It's okay to be cheap. If you walk up to the counter and find that something is just too expensive, put it down and walk away. It's your money, you have a right to say no. Embrace your inner cheapskate. I had a friend once who was literally homeless. She was sleeping on my living room floor. She finally gets a job downtown. I tell her save every penny for a deposit for an apartment rental. She gets her first paycheck and comes back to my place showing off a pair of gloves she bought. That wasn't bad in itself, but her reason for buying the gloves was that she didn't want to leave the store without buying something. Personally, I thought that was crazy. I can walk out of a store without buying a thing. Hey, I can leave a garage sale without buying anything at all. My husband used to have trouble doing that but he has since learned to embrace and nourish his inner cheapness. The first time he did it, he felt a little bad for the people. In some ways garage sales are tragic events. People spend money on junk which has to be gotten rid of at any cost. I ofter see $10 and $20 candles unused with the price tags on the bottoms not selling for a dollar. It's kinda sad to see what folks throw money away on. But if I don't need it. I don't buy it. I don't buy something out of pity that I don't really need. My strong and nurtured inner cheapskate won't allow it. I'm cheap and I'm okay with it.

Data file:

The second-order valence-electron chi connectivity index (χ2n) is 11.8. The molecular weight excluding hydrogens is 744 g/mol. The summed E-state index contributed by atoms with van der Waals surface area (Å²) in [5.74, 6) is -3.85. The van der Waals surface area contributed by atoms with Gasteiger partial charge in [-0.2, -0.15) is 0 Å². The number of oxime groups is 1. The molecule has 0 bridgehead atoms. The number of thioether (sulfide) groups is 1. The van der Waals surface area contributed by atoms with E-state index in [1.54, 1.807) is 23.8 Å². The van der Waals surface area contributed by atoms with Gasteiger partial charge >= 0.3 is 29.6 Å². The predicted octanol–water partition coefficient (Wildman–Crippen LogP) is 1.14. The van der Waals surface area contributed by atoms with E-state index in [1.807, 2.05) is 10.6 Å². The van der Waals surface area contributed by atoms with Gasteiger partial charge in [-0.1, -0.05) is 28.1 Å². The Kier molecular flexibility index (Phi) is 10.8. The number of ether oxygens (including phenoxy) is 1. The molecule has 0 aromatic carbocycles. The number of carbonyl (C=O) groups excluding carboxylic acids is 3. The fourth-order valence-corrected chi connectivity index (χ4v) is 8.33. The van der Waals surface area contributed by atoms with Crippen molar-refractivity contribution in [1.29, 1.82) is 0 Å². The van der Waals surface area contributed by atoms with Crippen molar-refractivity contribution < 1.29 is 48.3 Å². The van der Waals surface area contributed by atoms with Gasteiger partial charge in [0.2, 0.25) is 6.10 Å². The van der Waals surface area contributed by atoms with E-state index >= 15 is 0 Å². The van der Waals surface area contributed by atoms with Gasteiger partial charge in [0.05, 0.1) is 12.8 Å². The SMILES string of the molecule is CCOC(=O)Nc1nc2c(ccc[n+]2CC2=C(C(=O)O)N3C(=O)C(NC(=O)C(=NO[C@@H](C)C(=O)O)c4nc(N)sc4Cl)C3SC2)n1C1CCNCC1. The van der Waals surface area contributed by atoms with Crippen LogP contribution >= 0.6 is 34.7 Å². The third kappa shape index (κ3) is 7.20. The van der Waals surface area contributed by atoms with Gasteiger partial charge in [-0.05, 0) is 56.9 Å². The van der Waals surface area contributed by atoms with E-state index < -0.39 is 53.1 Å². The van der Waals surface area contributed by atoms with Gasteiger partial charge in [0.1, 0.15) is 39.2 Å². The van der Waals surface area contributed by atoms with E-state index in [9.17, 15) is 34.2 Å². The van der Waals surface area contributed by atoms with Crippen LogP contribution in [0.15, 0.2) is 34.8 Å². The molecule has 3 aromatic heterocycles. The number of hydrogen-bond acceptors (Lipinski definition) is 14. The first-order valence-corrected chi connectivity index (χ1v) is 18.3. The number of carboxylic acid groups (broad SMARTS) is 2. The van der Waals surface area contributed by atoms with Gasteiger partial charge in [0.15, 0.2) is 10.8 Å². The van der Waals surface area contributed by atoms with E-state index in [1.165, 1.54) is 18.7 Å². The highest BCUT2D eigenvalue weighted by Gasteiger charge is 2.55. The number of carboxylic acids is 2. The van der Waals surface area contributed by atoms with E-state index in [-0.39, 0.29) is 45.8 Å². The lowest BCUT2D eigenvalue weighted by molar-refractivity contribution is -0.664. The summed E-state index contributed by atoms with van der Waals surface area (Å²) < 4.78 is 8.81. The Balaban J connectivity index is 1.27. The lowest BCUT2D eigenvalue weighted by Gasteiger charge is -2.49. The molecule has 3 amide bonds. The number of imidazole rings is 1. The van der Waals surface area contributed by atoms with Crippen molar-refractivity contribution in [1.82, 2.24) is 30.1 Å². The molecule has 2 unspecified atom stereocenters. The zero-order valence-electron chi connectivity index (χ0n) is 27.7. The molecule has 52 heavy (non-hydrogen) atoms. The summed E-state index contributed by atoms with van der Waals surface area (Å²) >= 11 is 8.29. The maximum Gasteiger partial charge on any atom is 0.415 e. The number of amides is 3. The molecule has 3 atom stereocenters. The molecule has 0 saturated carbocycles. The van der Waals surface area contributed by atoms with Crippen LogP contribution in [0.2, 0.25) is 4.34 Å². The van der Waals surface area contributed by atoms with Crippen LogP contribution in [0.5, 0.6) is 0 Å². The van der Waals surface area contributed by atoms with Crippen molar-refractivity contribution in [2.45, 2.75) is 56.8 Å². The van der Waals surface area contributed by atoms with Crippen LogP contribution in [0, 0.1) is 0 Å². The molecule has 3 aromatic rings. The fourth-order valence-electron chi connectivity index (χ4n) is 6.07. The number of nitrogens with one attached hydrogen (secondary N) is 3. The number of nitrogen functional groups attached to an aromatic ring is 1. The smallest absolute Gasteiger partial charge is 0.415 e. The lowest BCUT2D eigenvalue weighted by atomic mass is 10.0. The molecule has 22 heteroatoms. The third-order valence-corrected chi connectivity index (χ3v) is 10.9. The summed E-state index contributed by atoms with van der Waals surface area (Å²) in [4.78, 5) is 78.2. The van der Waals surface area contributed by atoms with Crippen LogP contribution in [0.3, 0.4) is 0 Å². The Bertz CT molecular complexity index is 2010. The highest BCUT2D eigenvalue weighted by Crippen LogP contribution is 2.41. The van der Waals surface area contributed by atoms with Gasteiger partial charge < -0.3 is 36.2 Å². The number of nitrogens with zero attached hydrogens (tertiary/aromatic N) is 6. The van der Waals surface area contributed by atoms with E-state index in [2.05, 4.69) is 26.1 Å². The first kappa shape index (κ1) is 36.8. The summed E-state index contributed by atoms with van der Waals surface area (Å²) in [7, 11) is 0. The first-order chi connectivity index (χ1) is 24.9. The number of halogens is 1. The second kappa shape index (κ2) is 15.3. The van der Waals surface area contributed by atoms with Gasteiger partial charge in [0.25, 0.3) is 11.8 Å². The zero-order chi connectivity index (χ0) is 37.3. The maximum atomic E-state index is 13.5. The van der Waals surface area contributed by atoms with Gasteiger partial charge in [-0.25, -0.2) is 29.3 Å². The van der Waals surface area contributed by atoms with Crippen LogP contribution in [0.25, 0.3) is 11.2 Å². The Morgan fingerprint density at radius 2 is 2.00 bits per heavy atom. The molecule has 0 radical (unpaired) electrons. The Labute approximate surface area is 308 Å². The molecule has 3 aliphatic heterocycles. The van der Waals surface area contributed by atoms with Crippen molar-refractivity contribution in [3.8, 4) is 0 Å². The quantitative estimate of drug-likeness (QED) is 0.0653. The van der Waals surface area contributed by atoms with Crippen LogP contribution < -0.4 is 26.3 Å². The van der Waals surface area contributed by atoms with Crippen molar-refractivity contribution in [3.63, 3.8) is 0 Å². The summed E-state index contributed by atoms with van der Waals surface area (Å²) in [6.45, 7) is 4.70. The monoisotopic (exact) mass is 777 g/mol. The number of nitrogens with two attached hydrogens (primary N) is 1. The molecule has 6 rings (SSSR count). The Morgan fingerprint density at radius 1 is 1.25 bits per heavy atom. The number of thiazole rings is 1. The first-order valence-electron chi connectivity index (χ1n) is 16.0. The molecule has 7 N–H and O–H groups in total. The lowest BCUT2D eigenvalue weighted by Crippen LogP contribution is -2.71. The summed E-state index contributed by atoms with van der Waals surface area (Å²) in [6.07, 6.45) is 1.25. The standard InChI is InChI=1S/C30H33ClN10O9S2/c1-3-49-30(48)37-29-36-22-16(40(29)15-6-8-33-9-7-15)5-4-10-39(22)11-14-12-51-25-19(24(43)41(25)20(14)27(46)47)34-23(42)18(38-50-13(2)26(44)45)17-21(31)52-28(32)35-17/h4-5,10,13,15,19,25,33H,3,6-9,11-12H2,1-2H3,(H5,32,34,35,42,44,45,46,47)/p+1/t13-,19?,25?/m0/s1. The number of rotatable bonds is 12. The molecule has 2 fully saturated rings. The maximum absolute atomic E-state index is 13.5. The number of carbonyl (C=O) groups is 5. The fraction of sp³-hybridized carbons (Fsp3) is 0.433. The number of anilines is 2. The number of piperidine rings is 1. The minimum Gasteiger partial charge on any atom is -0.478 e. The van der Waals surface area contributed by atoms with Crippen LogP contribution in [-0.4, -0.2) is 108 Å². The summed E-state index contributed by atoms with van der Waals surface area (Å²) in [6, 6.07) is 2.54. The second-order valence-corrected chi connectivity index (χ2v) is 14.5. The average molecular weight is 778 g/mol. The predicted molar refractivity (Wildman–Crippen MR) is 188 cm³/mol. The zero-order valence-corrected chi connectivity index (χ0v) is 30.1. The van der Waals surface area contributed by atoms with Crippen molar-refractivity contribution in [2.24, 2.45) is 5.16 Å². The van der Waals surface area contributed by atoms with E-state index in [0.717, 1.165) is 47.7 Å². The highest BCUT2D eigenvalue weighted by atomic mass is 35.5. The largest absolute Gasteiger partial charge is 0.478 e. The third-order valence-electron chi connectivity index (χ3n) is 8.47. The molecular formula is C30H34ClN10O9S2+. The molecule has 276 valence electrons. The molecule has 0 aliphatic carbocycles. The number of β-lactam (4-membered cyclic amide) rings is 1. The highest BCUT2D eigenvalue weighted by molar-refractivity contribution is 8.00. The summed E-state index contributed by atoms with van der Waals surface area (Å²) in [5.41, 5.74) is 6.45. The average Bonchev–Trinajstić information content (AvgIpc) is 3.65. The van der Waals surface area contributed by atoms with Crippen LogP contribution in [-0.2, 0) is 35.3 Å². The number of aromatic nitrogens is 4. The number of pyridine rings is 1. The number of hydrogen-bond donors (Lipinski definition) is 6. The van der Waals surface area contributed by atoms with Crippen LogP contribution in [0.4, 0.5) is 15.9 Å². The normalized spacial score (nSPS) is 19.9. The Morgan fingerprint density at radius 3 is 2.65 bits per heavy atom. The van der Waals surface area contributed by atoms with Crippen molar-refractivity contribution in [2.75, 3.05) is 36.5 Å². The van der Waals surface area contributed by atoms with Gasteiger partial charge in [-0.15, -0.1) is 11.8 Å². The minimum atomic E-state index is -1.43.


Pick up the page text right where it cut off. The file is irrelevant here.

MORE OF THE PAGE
I'm not okay with credit card debt or past due notices. I'm not okay with debt of any kind. I have an old TV and that's just fine until I have the cash to buy a new one. Being cheap keeps me grounded and makes me feel safe. I have an emergency fund which makes me feel safe. I know that whatever happens, I have enough to make it for a year or more. When I was young I didn't have that security and life was pretty scary. My emergency fund gives me freedom. It means I can splurge if I want to or need to. Savings mean the ability to grab opportunities that come along. One day I was in a big department store, JCP or Macy's, when they were having a sale. They had end of the season rock bottom prices on some really nice cashmere sweaters. I grabbed one in each color in my size and an extra for a Christmas present. I got to the counter and the sales girl was amazed and said. "If I had the money, I would be doing the same thing." And she would get them for even less with her employee discount, but she couldn't afford it. I felt sorry for her, but happy for myself and all those lunches I packed for work. For me, it was the best payoff. Don't worry about what people think. Worry about what's really important. A clean, warm, safe place to live is important. Having security is important. What the sales girl thinks is not important.